Review: Star Wars: The Force Awakens

I had previously resolved not to see Star Wars: The Force Awakens, on the principle of “fool me six times, shame on you; fool me seven or more times, shame on me.” My feelings on Star Wars are known by now. I think the movies are, for the most part, childish and ridiculous.

The logo for Star Wars: The Force AwakensI also have a pronounced dislike of JJ Abrams.

But the smartest person I know — who is also not traditionally a Star Wars fan — liked it, and frankly, I wanted an excuse to have popcorn for lunch.

First of all, let me say that this is still very much a Star Wars movie. And by that I mean it views logic, continuity, and common sense as optional frills and frequently interrupts the already thin plot for yet another over the top spew of (admittedly excellent) special effects.

There are so many things about this movie that are utterly ridiculous or make no sense at all — not even movie sense. I couldn’t even begin to list them all, though I would especially like to highlight the First Order’s incredibly liberal definition of “fifteen minutes.”

Much of the Force Awakens’ stupidity results from its endless need to make shameless and unnecessary plays to nostalgia. I’m not sure I entirely agree with those who say that this is purely a retreat of A New Hope, but it does feel that way at certain points.

By far the most egregious example is the fact they built another Death Star.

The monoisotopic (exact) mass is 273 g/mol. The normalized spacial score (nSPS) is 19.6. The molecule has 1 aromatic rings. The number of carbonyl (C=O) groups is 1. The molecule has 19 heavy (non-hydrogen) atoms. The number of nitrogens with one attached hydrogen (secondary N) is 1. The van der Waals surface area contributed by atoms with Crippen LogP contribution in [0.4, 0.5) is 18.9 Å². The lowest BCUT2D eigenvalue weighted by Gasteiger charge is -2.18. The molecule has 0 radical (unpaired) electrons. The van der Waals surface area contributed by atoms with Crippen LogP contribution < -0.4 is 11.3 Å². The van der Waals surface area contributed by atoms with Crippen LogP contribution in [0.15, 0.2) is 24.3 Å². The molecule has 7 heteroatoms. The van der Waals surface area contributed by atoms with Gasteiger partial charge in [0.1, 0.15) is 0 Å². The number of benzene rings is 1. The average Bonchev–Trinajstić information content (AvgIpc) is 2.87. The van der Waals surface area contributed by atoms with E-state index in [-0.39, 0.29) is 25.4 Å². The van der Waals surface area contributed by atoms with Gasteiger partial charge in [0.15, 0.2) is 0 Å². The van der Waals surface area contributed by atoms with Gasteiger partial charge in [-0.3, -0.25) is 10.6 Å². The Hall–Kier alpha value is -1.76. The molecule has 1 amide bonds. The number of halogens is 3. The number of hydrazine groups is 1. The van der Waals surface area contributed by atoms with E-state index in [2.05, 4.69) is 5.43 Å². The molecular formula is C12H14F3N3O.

What is it with these Dark Side types and their Death Stars? Lordy, I thought I had a one track mind.

Rey (Daisy Ridley) and Finn (John Boyega) flee danger in Star Wars: The Force AwakensIt’s like Terry Brooks with the damn Blue Elfstones. Just stop. There are other plot devices out there!

And just like the original Death Star, it destroys worlds and kills millions in a cataclysmic attack that is forgotten by every character within five minutes and has no significant impact on the story.

However, not every nod to the past is a negative. Both Harrison Ford and Carrie Fisher reprise their original roles, and perhaps the biggest surprise for me out of the whole movie was how incredibly good they both were.

Both show a great vulnerability, and they’re very convincing as a pair who have simply suffered too much and lost too much. It’s kind of heartbreaking, honestly.

Han still has all of his cockiness and sarcasm, but it’s clear it’s now just a shell he’s built around his pain. There’s a definite fragility to it.

However, the real strengths of The Force Awakens are where it stops riding the coattails of its predecessors.